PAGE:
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Alexander von Humboldt's invention of the natural landscape

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Landscape took on a new meaning through the new science of plant geography of Alexander von Humboldt (1769-1857). In the seventeenth and eighteenth centuries, "landscape" was foremost a painterly genre. Slowly, painted landscapes came to bear on natural surroundings, but by 1800 it was still not common to designate sites as "landscapes." Humboldt looked at plant vegetation with a painterly gaze. Artists, according to him, could suggest in their work that an abstract unity lay hidden underneath observable phenomena. Humboldt projected painted landscapes on nature and found its ecological unity. By doing so, he ultimately stripped the concept of landscape from its primary visual meaning.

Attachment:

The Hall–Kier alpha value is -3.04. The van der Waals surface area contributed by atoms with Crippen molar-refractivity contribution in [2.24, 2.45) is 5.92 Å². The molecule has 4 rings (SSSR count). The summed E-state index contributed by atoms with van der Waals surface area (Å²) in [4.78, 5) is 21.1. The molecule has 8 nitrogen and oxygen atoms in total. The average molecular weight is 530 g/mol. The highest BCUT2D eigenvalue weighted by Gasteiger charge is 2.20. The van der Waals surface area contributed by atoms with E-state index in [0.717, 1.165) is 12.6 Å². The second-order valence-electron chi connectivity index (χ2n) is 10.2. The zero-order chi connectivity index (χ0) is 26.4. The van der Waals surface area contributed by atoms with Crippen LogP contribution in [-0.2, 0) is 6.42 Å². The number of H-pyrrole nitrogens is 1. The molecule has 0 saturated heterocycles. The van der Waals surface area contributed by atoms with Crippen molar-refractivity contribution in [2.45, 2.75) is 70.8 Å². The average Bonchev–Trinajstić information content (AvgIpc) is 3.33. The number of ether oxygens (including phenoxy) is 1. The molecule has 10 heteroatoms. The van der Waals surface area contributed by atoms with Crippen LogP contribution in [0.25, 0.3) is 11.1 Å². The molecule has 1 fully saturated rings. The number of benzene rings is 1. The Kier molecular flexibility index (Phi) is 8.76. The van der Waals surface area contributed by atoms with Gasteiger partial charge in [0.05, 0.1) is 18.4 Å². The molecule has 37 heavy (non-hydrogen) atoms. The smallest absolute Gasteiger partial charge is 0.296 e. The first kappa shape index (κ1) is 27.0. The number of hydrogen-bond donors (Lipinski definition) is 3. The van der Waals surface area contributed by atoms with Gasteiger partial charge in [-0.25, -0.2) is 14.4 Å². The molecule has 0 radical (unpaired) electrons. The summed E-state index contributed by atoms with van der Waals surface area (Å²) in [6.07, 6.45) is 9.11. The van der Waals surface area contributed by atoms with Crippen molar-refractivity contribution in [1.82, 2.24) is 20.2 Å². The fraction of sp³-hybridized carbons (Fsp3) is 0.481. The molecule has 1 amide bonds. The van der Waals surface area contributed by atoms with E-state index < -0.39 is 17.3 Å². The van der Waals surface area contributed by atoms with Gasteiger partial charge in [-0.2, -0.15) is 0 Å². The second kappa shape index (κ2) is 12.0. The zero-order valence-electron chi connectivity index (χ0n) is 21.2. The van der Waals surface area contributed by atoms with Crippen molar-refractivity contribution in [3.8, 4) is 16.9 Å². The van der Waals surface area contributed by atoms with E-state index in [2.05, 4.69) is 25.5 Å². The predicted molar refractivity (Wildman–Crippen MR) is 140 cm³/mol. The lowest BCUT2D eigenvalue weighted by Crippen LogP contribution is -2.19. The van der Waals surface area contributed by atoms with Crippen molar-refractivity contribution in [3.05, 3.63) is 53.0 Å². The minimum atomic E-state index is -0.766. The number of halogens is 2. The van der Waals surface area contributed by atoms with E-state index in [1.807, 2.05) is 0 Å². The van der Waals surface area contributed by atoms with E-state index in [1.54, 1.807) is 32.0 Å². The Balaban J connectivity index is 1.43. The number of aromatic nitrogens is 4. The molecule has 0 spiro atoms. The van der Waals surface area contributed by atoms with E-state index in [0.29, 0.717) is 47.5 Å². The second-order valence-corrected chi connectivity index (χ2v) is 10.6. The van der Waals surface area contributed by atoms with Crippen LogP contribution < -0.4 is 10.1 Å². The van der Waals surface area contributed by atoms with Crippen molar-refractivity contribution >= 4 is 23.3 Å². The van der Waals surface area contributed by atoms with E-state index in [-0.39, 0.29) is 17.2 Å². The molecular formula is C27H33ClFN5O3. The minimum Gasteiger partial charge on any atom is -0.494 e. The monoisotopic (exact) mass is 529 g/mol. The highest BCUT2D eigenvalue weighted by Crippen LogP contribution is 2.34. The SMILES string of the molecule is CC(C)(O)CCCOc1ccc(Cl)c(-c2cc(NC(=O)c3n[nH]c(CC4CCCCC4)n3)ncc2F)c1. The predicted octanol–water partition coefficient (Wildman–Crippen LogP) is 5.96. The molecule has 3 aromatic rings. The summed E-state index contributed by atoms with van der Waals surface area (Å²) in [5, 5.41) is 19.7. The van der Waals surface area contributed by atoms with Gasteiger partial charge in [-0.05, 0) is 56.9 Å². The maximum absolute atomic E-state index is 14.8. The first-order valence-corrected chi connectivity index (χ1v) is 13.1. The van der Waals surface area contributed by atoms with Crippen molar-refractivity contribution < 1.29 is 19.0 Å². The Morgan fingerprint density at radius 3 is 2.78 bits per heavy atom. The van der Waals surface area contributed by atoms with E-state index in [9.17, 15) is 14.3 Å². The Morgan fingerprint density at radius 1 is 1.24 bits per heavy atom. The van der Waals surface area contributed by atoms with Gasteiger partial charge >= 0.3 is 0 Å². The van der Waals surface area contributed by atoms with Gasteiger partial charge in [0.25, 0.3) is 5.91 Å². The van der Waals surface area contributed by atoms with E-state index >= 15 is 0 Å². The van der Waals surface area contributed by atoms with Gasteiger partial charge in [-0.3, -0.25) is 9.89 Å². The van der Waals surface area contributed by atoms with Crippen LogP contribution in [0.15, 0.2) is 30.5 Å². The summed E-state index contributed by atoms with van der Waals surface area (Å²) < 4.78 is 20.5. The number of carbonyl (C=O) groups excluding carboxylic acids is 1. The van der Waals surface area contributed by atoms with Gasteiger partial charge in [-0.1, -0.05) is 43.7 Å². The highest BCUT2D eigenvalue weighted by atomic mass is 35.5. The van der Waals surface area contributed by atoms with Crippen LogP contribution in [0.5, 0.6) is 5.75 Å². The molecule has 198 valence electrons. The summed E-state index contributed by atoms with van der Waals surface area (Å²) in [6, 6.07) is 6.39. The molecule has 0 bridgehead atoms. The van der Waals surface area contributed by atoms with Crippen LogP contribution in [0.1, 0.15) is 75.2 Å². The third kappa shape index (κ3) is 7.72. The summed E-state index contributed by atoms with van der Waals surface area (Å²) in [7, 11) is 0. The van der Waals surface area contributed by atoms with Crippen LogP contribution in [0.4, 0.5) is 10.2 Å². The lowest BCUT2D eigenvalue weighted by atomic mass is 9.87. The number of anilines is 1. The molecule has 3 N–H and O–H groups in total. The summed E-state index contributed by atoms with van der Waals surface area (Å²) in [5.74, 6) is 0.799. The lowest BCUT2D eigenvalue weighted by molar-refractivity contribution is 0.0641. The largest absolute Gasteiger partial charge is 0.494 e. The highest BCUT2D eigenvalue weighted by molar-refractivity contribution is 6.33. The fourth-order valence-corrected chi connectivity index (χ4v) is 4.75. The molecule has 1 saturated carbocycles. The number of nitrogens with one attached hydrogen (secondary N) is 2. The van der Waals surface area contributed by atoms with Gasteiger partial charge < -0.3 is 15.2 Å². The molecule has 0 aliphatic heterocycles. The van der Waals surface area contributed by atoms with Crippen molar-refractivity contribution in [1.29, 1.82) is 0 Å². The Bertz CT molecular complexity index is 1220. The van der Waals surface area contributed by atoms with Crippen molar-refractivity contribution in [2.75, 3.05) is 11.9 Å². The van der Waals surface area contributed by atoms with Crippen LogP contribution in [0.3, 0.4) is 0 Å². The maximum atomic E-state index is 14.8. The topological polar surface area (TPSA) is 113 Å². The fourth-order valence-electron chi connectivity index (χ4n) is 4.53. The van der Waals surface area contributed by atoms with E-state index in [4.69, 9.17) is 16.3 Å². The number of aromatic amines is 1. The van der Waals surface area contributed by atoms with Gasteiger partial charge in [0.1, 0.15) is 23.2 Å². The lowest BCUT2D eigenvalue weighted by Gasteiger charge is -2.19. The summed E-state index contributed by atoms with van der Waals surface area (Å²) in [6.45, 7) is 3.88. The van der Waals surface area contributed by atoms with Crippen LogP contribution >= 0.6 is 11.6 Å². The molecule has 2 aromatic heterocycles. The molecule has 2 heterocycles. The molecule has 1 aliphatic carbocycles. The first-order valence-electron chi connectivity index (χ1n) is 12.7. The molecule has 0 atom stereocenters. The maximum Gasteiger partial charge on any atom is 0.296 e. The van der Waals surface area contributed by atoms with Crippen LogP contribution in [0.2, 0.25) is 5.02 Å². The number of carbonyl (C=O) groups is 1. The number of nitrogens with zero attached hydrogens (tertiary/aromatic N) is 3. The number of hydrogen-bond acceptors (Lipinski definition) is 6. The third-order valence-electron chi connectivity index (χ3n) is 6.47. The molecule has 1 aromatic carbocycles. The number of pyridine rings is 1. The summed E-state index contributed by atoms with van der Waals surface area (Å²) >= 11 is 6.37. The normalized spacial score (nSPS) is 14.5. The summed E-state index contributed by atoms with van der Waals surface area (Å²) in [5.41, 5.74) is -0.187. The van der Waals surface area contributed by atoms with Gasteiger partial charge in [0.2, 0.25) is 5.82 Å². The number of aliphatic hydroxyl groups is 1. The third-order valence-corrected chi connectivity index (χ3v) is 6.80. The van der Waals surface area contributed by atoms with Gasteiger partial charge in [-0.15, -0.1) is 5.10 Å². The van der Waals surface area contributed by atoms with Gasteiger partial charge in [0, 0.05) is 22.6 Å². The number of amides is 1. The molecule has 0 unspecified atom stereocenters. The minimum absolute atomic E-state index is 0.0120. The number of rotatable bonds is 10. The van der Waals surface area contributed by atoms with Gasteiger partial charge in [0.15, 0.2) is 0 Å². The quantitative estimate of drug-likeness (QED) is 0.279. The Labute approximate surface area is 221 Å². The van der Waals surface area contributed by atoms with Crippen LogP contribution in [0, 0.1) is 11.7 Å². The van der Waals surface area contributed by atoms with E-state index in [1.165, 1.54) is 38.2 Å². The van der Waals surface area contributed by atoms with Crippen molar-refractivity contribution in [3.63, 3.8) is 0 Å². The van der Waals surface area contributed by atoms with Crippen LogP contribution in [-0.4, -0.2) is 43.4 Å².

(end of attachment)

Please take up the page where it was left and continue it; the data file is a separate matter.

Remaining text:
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Document Type: Research Article

Affiliations: University of Amsterdam Department of Political Sciences Oudezijds Achterburgwal 237 Amsterdam The Netherlands, Email: [email protected]

Publication date: April 1, 2005

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